Namaste!

Nov
3rd
2010

NEW DELHI — I was flying to Delhi in the days leading up to Diwali, the biggest day in the Hindu calendar, and so direct flights from Dubai were full. The only option was to fly to Bombay and grab a connecting flight to Delhi from there. I’d played it safe and gave myself six hours between flights. What could possibly go wrong?

The Air India flight was four hours late in leaving Dubai, but no sweat, I thought. I’d planned for this, and two hours to make my connection would still be plenty. The lady back at check-in assured me my luggage would be waiting for me in Delhi, and my boarding pass would be waiting for me at the gate, so all I had to do was clear customs and find the 8:05 to Delhi and Bob would, in theory, be my uncle. The flight landed in Bombay at first light, and the passengers — all-Indian and all-male, it seemed, heading home for the holidays, plus me — piled into a bus on the tarmac and waited. While standing there on the bus, I thought about what little I knew about travel in India, most of it gleaned from Seinfeld.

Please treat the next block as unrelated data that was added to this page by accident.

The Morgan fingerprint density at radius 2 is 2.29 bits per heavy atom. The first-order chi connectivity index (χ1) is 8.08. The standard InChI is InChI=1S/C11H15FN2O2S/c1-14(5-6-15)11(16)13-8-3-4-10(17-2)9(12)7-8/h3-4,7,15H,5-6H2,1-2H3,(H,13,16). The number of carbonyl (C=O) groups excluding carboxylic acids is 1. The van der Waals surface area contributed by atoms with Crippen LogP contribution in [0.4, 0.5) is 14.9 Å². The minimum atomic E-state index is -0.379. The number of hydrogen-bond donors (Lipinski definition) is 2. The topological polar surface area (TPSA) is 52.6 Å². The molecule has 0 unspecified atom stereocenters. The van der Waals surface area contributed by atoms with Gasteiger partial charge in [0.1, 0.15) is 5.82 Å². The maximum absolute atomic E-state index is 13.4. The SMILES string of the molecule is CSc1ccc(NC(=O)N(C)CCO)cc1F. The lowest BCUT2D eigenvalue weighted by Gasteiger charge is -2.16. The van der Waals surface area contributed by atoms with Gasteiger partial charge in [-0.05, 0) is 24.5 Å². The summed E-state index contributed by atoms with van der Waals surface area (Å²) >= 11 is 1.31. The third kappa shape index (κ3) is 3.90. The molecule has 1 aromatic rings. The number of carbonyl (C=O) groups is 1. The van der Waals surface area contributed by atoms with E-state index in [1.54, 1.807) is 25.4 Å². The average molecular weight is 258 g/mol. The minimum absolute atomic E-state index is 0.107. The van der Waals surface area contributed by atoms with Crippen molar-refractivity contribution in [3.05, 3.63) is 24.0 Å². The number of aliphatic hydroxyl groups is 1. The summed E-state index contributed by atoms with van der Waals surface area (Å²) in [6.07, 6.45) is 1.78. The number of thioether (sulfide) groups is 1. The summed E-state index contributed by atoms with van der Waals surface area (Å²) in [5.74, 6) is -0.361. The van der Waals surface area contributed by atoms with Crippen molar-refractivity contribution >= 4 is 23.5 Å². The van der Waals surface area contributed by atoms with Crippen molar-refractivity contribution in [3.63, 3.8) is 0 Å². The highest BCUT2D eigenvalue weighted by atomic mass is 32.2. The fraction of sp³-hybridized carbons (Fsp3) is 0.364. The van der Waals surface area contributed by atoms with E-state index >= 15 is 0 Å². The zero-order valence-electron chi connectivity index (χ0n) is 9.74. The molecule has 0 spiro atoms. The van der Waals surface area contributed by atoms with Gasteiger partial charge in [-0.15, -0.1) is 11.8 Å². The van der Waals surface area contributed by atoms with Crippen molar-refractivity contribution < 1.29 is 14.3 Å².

Half an hour later we were in the international arrivals hall, which resembled what I’d expected an Indian train station to be like. The crowd shuffled past hand-painted signs in English and Hindi through a labyrinth of makeshift hallways, which were all particle-board and exposed wiring and, strangely, stank of urine. I made it through immigration, and found myself at the luggage carousels. My luggage was supposed to go straight to Delhi, but I had a funny feeling about this, and so I waited at the carousel until all the luggage had been claimed. Indians, I noted, have this endearing habit of drawing waybills on A4 sheets and taping them to their luggage, indicating their name, phone number, and address of their destination, usually with lovingly ornate, hand-drawn typography. My rubberized Swiss army surplus rucksack didn’t have a homemade waybill, nor did it appear on that luggage carousel. This was worrying. I had to know for sure where my luggage was, so I approached a half-dozen airport employees and got a half-dozen different answers. Most of them could confirm, though, that no international flights to Bombay had their luggage automatically sent on to Delhi. From the looks of it, my luggage didn’t make it, not to Bombay and not to Delhi for that matter.